Evidence Explorer: A Tool for Exploring ModelChecking Proofs
 In Proceedings of CAV’03, volume 2725 of LNCS
, 2003
"... new tool for assisting users in navigating the proof structure, or evidence, produced by a model checker when attempting to verify a system specification for a temporallogic property. Due to the sheer size of such evidence, singlestep traversal ..."
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Cited by 7 (4 self)
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new tool for assisting users in navigating the proof structure, or evidence, produced by a model checker when attempting to verify a system specification for a temporallogic property. Due to the sheer size of such evidence, singlestep traversal
M.: CTL ModelChecking with Graded Quantifiers
 ATVA 2008. LNCS
, 2008
"... Abstract. The use of the universal and existential quantifiers with the capability to express the concept of at least k or all but k, for a nonnegative integer k, has been thoroughly studied in various kinds of logics. In classical logic there are counting quantifiers, in modal logics graded modali ..."
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Cited by 6 (4 self)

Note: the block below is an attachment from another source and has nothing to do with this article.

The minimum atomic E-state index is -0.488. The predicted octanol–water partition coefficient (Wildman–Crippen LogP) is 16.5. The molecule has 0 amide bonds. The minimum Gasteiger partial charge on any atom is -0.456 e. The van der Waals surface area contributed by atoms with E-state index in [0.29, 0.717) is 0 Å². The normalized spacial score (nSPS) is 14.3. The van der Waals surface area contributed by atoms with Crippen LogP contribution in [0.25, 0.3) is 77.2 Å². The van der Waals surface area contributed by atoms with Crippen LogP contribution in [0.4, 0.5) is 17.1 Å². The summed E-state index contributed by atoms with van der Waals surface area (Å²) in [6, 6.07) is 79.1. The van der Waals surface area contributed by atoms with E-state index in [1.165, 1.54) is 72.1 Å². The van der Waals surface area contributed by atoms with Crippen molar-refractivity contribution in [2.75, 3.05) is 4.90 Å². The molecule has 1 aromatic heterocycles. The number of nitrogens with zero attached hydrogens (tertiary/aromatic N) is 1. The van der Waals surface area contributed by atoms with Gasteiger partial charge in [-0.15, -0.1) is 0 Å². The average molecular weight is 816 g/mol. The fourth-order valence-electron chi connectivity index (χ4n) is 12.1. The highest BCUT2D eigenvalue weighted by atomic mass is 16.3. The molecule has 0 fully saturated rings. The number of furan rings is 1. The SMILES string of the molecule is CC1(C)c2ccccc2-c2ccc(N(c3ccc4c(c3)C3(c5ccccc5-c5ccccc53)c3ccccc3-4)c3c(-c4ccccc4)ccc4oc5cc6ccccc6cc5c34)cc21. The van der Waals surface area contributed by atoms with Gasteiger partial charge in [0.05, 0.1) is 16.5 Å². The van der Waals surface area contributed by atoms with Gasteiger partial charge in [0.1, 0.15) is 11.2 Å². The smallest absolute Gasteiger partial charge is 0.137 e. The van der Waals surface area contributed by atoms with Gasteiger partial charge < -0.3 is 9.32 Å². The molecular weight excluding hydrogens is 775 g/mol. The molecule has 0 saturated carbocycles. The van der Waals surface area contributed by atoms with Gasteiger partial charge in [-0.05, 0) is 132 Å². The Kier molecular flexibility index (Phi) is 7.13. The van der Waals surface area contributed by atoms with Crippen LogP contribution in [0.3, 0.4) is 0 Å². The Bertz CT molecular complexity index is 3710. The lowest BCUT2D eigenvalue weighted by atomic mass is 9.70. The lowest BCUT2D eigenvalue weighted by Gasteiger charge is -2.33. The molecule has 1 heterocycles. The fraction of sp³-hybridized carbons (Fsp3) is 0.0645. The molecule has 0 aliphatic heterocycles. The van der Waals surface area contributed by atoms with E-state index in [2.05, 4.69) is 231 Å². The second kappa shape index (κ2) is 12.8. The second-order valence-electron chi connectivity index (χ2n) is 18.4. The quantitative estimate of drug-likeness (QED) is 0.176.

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Abstract. The use of the universal and existential quantifiers with the capability to express the concept of at least k or all but k, for a nonnegative integer k, has been thoroughly studied in various kinds of logics. In classical logic there are counting quantifiers, in modal logics graded modalities, in description logics number restrictions. Recently, the complexity issues related to the decidability of the μcalculus, when the universal and existential quantifiers are augmented with graded modalities, have been investigated by Kupfermann, Sattler and Vardi. They have shown that this problem is ExpTimecomplete. In this paper we consider another extension of modal logic, the Computational Tree Logic CTL, augmented with graded modalities generalizing standard quantifiers and investigate the complexity issues, with respect to the modelchecking problem. We consider a system model represented by a pointed Kripke structure K and give an algorithm to solve the modelchecking problem running in time O(K  · ϕ) which is hence tight for the problem (where ϕ  is the number of temporal and boolean operators and does not include the values occurring in the graded modalities). In this framework, the graded modalities express the ability to generate a userdefined number of counterexamples (or evidences) to a specification ϕ given in CTL. However these multiple counterexamples can partially overlap, that is they may share some behavior. We have hence investigated the case when all of them are completely disjoint. In this case we prove that the modelchecking problem is both NPhard and coNPhard and give an algorithm for solving it running in polynomial space. We have thus studied a fragment of this gradedCTL logic, and have proved that the modelchecking problem is solvable in polynomial time. 1